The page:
Catholicism dominates the religious side of American conservative politics. Many noisy media conservatives, like on Fox News, are or were Catholics. Any talk against Rome would get the same response from them and their ecumenical "Protestant" allies as criticizing Martin Luther King around Democrats.

The coastal entertainment elite has always treated Catholicism as Christianity in TV and movies. Celebrities raised Catholic like to joke about their parochial school childhood.

Principled critics like you, me, and the Trinity Foundation have as little public credibility as Flat Earthers in this country. Conservatives in my extended family do not want to hear anything against the Roman Church-State. I was not raised critical of Catholicism; I had to find out for myself, and now it's repulsive to me.


News Item1/25/19 9:06 AM
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Dr. Tim wrote:
Lord of the Flies? Isn’t that Beelzebub? How appropriate.
The novelist William Golding meant just that, back when Britons knew their Bible enough to recognize the allusion. His story helped establish the trope of psycho English schoolboys.

News Item1/24/19 2:42 PM
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Adriel wrote:
So here is some advice from one of your favourite authors.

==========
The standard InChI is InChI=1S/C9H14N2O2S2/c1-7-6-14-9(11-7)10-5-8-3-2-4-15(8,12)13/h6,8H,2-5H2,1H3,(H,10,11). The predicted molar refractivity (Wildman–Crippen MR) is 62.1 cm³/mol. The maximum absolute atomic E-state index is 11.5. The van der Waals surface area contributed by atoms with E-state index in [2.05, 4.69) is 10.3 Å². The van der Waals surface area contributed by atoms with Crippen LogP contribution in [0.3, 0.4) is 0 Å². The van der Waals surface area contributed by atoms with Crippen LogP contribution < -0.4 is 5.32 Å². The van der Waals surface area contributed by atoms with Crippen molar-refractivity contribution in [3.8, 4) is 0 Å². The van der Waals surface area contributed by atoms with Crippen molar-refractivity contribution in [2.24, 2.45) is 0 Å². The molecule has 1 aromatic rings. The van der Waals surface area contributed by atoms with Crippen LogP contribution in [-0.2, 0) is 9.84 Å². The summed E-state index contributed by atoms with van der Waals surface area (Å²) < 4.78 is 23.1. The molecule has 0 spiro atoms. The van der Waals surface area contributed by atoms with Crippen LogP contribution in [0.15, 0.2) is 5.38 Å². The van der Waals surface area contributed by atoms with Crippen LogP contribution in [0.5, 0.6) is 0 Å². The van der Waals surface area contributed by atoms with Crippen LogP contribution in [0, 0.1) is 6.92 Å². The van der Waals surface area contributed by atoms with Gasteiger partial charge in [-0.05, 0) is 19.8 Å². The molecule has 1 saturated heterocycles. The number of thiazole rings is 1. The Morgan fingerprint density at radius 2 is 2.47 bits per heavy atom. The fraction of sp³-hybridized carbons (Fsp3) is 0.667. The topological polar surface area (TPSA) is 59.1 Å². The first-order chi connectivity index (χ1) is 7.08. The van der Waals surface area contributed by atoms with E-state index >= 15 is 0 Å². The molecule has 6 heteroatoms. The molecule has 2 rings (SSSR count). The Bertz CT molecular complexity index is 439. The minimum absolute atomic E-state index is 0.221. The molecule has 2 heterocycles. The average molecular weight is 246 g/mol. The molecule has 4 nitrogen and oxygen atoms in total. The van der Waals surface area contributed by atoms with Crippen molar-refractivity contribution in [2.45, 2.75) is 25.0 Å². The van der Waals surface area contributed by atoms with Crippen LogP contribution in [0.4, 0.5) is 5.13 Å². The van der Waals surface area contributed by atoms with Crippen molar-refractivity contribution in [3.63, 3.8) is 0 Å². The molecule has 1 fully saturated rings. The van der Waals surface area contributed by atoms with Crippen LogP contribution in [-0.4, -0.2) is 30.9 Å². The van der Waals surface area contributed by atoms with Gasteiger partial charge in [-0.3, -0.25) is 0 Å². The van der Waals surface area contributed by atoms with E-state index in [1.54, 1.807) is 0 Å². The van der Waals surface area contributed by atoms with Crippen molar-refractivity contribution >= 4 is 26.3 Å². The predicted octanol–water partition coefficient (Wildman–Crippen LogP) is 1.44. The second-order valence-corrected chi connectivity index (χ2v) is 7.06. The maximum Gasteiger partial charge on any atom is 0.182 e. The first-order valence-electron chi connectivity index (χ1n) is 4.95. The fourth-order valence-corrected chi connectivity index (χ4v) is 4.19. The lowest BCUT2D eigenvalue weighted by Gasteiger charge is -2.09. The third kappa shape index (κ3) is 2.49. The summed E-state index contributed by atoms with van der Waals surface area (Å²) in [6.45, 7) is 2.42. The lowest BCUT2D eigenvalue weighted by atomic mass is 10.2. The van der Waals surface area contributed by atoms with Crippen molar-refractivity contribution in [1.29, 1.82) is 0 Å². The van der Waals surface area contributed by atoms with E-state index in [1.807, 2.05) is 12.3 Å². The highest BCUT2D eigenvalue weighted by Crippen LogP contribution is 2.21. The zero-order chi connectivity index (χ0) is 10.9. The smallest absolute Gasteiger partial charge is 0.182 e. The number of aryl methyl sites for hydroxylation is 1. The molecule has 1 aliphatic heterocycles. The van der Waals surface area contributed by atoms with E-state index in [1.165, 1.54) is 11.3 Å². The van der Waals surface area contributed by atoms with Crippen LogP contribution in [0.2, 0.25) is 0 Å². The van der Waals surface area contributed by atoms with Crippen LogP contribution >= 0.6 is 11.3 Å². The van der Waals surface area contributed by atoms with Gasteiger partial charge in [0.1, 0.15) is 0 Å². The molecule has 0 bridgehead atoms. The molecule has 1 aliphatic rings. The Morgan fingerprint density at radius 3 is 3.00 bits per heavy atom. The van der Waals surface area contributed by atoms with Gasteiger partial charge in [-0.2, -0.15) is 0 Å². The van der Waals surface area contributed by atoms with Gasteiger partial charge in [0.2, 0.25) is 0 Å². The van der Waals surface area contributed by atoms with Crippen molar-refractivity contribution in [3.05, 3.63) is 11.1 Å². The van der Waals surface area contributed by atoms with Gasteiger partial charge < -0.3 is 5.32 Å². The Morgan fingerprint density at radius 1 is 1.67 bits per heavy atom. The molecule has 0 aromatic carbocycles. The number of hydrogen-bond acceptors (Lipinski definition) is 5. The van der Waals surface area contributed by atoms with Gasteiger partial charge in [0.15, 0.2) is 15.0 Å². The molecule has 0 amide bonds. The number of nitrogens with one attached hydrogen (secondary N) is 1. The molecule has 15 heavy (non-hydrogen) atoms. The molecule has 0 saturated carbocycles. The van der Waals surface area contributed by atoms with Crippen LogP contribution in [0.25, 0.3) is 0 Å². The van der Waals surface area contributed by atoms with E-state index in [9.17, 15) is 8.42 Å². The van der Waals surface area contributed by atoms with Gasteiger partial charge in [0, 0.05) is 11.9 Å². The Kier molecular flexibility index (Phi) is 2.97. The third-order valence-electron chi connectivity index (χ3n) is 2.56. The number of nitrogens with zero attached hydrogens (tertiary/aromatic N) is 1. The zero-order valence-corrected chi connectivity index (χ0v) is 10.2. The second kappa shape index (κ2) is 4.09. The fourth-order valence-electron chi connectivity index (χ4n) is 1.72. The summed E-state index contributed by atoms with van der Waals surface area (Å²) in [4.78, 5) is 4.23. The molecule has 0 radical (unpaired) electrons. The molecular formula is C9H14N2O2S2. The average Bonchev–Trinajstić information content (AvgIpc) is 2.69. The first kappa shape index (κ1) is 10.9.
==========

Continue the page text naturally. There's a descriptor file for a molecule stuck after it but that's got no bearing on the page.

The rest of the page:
I am puzzled why you think I need that advice. Did I exhibit any national pride? Did I ever claim our ways are always the best?

I could give you an earful of criticism of fellow Americans, having observed certain patterns. This Irishman has some constructive examples:
www.fluentin3months.com/usa-clashes/
#3 hit home; I remember my sister compulsively smiling at strangers while touring Europe, and was surprised that men thought she was flirting with them. For some reason, smiling for no reason is considered good manners. Churches reflect this too.


News Item1/24/19 9:32 AM
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Youth in Asia wrote:
As an outsider, it really seems like foreign anti american forces are trying to introduce as many clowns as possible into the white house.
I don't blame you for thinking that. I know popular government rarely attracts the best people, but we've declined to the point where in 2016, our choice was between a totally corrupt, ruthless, violent witch, and an undisciplined reality TV clown. I think this is because voters rarely support leaders of better character than themselves, and people of good character are too rare, and probably too frustrated, to play the game.

It began outwardly in the '60s, when America experienced a grass-roots cultural revolution far more profound than Mao's, which failed. It wasn't just the Vietnam War; same thing happened in Britain. So I think Russia and the PRC are far less dangerous to America than the bullying fools, born in that era, who dominate our cultural, corporate, and political leadership. Oh, and organized churches too.

Lincoln put it succinctly: "As a nation of freemen, we must live through all time, or die by suicide."